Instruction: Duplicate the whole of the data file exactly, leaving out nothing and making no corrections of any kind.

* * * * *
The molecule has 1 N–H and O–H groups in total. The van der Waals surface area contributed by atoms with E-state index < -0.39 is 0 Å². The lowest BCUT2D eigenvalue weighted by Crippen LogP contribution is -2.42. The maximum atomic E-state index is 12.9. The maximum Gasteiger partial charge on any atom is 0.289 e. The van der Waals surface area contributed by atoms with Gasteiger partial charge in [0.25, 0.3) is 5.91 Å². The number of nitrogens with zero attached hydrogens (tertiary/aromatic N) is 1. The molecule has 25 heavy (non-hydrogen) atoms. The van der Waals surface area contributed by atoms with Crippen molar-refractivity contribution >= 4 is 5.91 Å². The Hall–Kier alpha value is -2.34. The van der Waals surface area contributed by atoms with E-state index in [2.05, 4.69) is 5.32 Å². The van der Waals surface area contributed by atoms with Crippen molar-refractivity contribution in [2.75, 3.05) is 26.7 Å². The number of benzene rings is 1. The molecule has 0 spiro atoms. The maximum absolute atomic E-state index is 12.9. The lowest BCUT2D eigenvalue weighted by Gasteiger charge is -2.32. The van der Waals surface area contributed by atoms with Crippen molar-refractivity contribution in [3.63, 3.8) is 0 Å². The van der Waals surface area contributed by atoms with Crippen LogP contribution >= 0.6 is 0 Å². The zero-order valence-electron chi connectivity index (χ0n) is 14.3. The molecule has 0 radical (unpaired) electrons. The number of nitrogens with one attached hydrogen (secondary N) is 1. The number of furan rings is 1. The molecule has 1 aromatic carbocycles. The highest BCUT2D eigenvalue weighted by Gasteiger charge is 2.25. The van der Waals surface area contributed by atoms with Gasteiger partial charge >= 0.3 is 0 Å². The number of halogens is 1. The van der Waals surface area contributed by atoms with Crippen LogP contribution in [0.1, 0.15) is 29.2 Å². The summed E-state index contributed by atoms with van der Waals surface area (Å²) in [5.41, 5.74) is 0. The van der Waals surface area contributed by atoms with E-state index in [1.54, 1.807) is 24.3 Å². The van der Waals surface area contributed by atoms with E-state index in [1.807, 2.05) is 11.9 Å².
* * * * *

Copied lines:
The molecule has 1 N–H and O–H groups in total. The van der Waals surface area contributed by atoms with E-state index < -0.39 is 0 Å². The lowest BCUT2D eigenvalue weighted by Crippen LogP contribution is -2.42. The maximum atomic E-state index is 12.9. The maximum Gasteiger partial charge on any atom is 0.289 e. The van der Waals surface area contributed by atoms with Gasteiger partial charge in [0.25, 0.3) is 5.91 Å². The number of nitrogens with zero attached hydrogens (tertiary/aromatic N) is 1. The molecule has 25 heavy (non-hydrogen) atoms. The van der Waals surface area contributed by atoms with Crippen molar-refractivity contribution >= 4 is 5.91 Å². The Hall–Kier alpha value is -2.34. The van der Waals surface area contributed by atoms with E-state index in [2.05, 4.69) is 5.32 Å². The van der Waals surface area contributed by atoms with Crippen molar-refractivity contribution in [2.75, 3.05) is 26.7 Å². The number of benzene rings is 1. The molecule has 0 spiro atoms. The maximum absolute atomic E-state index is 12.9. The lowest BCUT2D eigenvalue weighted by Gasteiger charge is -2.32. The van der Waals surface area contributed by atoms with Crippen molar-refractivity contribution in [3.63, 3.8) is 0 Å². The van der Waals surface area contributed by atoms with Crippen LogP contribution >= 0.6 is 0 Å². The zero-order valence-electron chi connectivity index (χ0n) is 14.3. The molecule has 0 radical (unpaired) electrons. The number of nitrogens with one attached hydrogen (secondary N) is 1. The number of furan rings is 1. The molecule has 1 aromatic carbocycles. The highest BCUT2D eigenvalue weighted by Gasteiger charge is 2.25. The van der Waals surface area contributed by atoms with Gasteiger partial charge >= 0.3 is 0 Å². The number of halogens is 1. The van der Waals surface area contributed by atoms with Crippen LogP contribution in [0.1, 0.15) is 29.2 Å². The summed E-state index contributed by atoms with van der Waals surface area (Å²) in [5.41, 5.74) is 0. The van der Waals surface area contributed by atoms with E-state index in [1.54, 1.807) is 24.3 Å². The van der Waals surface area contributed by atoms with E-state index in [1.807, 2.05) is 11.9 Å².